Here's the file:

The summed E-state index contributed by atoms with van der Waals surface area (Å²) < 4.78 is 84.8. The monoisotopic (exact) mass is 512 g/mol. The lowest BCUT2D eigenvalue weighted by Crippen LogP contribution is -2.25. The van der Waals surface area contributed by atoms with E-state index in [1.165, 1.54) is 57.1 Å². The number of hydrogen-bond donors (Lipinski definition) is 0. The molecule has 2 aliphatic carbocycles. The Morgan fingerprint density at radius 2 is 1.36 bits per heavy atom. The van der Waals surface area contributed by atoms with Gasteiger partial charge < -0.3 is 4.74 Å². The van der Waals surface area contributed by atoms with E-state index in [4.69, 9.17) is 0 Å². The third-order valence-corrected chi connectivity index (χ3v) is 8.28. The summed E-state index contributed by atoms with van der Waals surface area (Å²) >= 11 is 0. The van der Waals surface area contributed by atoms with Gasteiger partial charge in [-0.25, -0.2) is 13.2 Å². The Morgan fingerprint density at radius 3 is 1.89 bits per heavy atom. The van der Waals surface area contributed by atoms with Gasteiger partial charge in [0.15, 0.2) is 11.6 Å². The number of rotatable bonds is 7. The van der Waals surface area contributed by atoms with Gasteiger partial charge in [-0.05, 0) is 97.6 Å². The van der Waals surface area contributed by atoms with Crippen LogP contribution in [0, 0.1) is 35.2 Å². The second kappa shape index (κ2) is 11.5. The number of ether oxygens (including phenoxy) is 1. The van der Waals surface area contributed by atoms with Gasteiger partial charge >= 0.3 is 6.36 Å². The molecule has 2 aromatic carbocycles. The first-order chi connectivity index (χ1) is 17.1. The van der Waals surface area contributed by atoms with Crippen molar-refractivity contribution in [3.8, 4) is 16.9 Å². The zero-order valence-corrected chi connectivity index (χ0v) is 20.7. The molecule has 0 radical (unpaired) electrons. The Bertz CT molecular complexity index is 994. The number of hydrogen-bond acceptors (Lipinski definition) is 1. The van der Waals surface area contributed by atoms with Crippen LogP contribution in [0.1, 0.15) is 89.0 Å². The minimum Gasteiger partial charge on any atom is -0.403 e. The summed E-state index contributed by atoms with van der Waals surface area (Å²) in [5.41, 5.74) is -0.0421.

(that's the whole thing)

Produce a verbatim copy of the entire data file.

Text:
The summed E-state index contributed by atoms with van der Waals surface area (Å²) < 4.78 is 84.8. The monoisotopic (exact) mass is 512 g/mol. The lowest BCUT2D eigenvalue weighted by Crippen LogP contribution is -2.25. The van der Waals surface area contributed by atoms with E-state index in [1.165, 1.54) is 57.1 Å². The number of hydrogen-bond donors (Lipinski definition) is 0. The molecule has 2 aliphatic carbocycles. The Morgan fingerprint density at radius 2 is 1.36 bits per heavy atom. The van der Waals surface area contributed by atoms with Gasteiger partial charge < -0.3 is 4.74 Å². The van der Waals surface area contributed by atoms with E-state index in [4.69, 9.17) is 0 Å². The third-order valence-corrected chi connectivity index (χ3v) is 8.28. The summed E-state index contributed by atoms with van der Waals surface area (Å²) >= 11 is 0. The van der Waals surface area contributed by atoms with Gasteiger partial charge in [-0.25, -0.2) is 13.2 Å². The Morgan fingerprint density at radius 3 is 1.89 bits per heavy atom. The van der Waals surface area contributed by atoms with Gasteiger partial charge in [0.15, 0.2) is 11.6 Å². The number of rotatable bonds is 7. The van der Waals surface area contributed by atoms with Gasteiger partial charge in [-0.05, 0) is 97.6 Å². The van der Waals surface area contributed by atoms with Crippen LogP contribution in [0, 0.1) is 35.2 Å². The second kappa shape index (κ2) is 11.5. The number of ether oxygens (including phenoxy) is 1. The van der Waals surface area contributed by atoms with Gasteiger partial charge >= 0.3 is 6.36 Å². The molecule has 2 aromatic carbocycles. The first-order chi connectivity index (χ1) is 17.1. The van der Waals surface area contributed by atoms with Crippen molar-refractivity contribution in [3.8, 4) is 16.9 Å². The zero-order valence-corrected chi connectivity index (χ0v) is 20.7. The molecule has 0 radical (unpaired) electrons. The Bertz CT molecular complexity index is 994. The number of hydrogen-bond acceptors (Lipinski definition) is 1. The van der Waals surface area contributed by atoms with Crippen LogP contribution in [0.1, 0.15) is 89.0 Å². The minimum Gasteiger partial charge on any atom is -0.403 e. The summed E-state index contributed by atoms with van der Waals surface area (Å²) in [5.41, 5.74) is -0.0421.